I also read about using banana peels on plants for fertilizer and implemented the trial. It worked on the tomatoes (although this effort was largely a lost cause) and on the few roses I have. Just wrap the banana peel around the base of the stem. Recycling and fertilizing in one step–how convenient!

While the vegetable garden has been disappointing, it has been an interesting season of gardening. Since I’ve been very busy indoors working on creating an  online course for my classes, painting the walls, woodwork, floors (I truly have a painted house), and writing, most of my gardening has been a few sessions of weeding and much looking. Now I look forward to a fruitful fall hunting season for some hunter, and next spring, new fencing, and another table for the back deck, it should be a good gardening season.

After my post about Gardeners and God Complex, I’ve reaped some bad karma for my presumption.

First, all the seeds I planted when the soil first became workable died or were eaten by birds or insects.

Second, a drought has followed the cold spell that followed the warm spell that let me plant early.

Third, the peas came up but languish in the heat.

Fourth, deer jumped the fence and ate all the new pepper plants I had grown from seeds and just planted, along with the leaves of the Jerusalem artichoke, the asparagus (although we had a great harvest of asparagus), and the parsley that has gone wild in the garden. The deer did not touch the eggplants or tomatoes. Bought and planted more peppers, two of which have disappeared.

Fifth, within a day of  the cucumber seedlings breaking ground, they disappeared, as happened to the beets, parsnips and turnips. And something is eating the young squash plants. Moles? Birds? Insects? Grasshoppers?

Sixth, I planted a bed with beans, but now see I’d planted it with sunflowers too. It will be war of the world all over again.

Seventh, a special someone (not giving away names!) wanting to be helpful tilled the walkways between the beds so my feet sink into loose sandy soil whenever I walk the garden.

So, grrr, I didn’t take into consideration all the things not necessarily under my control. I’m hoping its not too late to plant more crops. What else can happen?

Two good aspects: the grapes seem to have abundant fruit developing for the first time. (I really need to learn how to prune those vines, and I’m sure the Baltimore Oriole nesting nearby will enjoy them as they did the Juneberries!)  Yet the rhubarb is doing tremendous and the ancient apple trees have fruit developing.

At my garden club’s flower show last Friday, my 22 year old Mammillaria elongata cactus took the Award of Merit (orange ribbon) in the houseplants class of the horticulture section. Yeah! (Except there were some very worthy entries just as deserving!)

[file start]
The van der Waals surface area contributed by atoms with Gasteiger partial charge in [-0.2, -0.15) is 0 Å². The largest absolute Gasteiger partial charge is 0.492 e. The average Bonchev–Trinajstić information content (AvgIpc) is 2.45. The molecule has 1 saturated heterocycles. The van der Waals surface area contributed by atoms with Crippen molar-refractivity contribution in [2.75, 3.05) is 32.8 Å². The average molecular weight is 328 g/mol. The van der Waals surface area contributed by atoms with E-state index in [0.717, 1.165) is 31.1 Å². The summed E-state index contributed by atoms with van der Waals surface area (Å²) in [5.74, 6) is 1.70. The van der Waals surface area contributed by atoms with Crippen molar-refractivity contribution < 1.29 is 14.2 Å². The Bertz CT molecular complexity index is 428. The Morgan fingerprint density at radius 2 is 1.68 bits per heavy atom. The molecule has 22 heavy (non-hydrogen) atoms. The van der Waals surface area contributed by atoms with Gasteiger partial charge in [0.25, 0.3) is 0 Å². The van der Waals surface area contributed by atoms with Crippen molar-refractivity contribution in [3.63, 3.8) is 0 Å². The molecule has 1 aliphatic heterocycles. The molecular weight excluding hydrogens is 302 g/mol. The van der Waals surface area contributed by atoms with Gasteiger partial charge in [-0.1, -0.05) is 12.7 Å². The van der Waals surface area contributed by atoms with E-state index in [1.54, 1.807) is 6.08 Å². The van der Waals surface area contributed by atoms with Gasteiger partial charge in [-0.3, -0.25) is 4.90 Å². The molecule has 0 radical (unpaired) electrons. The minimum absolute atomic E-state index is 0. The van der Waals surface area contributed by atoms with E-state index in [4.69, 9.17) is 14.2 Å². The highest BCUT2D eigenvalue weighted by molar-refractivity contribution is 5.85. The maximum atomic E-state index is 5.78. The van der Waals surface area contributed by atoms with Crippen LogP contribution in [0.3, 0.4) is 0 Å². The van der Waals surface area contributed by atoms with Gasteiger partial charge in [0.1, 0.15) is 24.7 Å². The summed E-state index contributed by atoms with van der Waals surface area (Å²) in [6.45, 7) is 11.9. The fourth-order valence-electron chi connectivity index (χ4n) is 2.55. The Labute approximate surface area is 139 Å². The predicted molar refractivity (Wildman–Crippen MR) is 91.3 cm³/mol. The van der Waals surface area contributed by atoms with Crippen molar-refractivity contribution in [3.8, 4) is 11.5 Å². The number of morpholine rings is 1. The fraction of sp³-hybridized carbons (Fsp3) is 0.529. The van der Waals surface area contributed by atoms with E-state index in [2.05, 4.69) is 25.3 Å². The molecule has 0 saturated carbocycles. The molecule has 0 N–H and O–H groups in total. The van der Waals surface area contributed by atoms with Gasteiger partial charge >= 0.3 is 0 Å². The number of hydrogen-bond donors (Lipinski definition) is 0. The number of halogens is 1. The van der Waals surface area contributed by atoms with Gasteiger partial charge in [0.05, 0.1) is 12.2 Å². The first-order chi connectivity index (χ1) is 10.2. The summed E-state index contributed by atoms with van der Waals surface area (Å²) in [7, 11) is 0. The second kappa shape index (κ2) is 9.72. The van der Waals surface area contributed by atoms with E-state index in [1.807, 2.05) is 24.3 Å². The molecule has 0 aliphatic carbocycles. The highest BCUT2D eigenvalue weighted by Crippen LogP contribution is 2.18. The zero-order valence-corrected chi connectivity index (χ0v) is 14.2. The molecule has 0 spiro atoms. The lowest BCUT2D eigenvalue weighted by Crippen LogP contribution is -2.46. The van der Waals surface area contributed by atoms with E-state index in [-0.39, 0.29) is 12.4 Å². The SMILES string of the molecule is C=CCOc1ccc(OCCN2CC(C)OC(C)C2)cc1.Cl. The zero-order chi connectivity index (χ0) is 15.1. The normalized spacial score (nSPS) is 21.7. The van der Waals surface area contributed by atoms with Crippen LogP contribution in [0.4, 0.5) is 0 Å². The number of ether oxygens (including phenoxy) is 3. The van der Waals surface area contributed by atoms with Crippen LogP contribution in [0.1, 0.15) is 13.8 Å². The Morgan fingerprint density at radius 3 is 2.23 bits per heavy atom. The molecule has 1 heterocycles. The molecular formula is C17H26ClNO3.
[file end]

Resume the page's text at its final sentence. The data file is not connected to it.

Cactus winner

phloxs

Take a section of land, perhaps put a fence around it to protect it from predators, tear off all the existing vegetation, prepare the soil, and plant what you want to grow: that can be either a farm field or a garden, a human creation. Both farmers and gardeners create gardens by imposing their will on nature. The gardener chooses the location, chooses the plants allowed to live and grow, and what plants (weeds) to pull and let die. A gardener creates a world in a garden. Does that give a gardener some type of God complex?

Gardens are hard work and take continued effort. If the gardener doesn’t keep up their garden, the natural world, believed to have been created by the real God, takes over. Local nature reclaims its property very quickly, making this world-building ephemeral. So why garden?

Certainly gardeners create gardens for food. Even with the cost of seeds, plants, fertilizer or organic materials to incorporate into the soil, watering, and the effort of all the work, a gardener can produce enough vegetables to feed their family through the winter for less cost than the grocery story. There is also satisfaction in this production of food, and the taste is usually far superior to any bought vegetable. The gardener knows what chemicals have been used on the produce which is often not the case with purchased produce.

Other benefits come with gardening beyond growing the family food. The creation of flower gardens and landscaping offer the chance to be creative, to mix the colors and textures of plants into vistas of extraordinary beauty. They offer the opportunity to inspect the beauty of plants up close, and discover the differences of each species. Wonderful flowering scents can permeate gardens. Gardening activities and plant selections can be very successful; some are failures, so gardening teaches the gardener about nature, about ecosystems, and the extensive world of plants, which leads to a greater appreciation for nature. This can lead to explorations of chemistry, weather patterns, and biology, adding a greater understanding of life.

Gardens are peaceful. They can give the gardener moments of single minded, thoughtless work, relaxing an over wrought mind. Just as often, gardening gives the gardener the ability to expand their personal thoughts. Either way can be very calming. Flowers, branches, leaves, and vegetables brought inside and made into an arrangement can bring the outdoors in, bringing the same beauty and peace found in a garden to a room

The successful efforts gone into making a garden give not only the gardener but also others something to enjoy. Having a visitor appreciate a garden brings the gardener another reward. Yet, just standing in the middle of a garden can bring a special contentment. Another benefit–good landscape increases property values.

Gardens tell time, give the seasons a distinct joy. Each season has its special jobs, its special plants and blooms. The joy of the first daffodils, to the ending summer’s chrysanthemums bring unique happiness, and a warning of how fast time passes.

Yet most gardens are doomed. Sometimes it’s temporary, like in Michigan where each winter the garden goes dormant, often providing an entirely different beauty. Ultimately, though, when the gardener is gone, usually so is the garden. So, gardens bring a sense of mortality providing the gardener the wisdom to enjoy each day; so not quite God, but a God-like experience.

All these reasons and more are why I garden.

Follow Rhobin's Garden on WordPress.com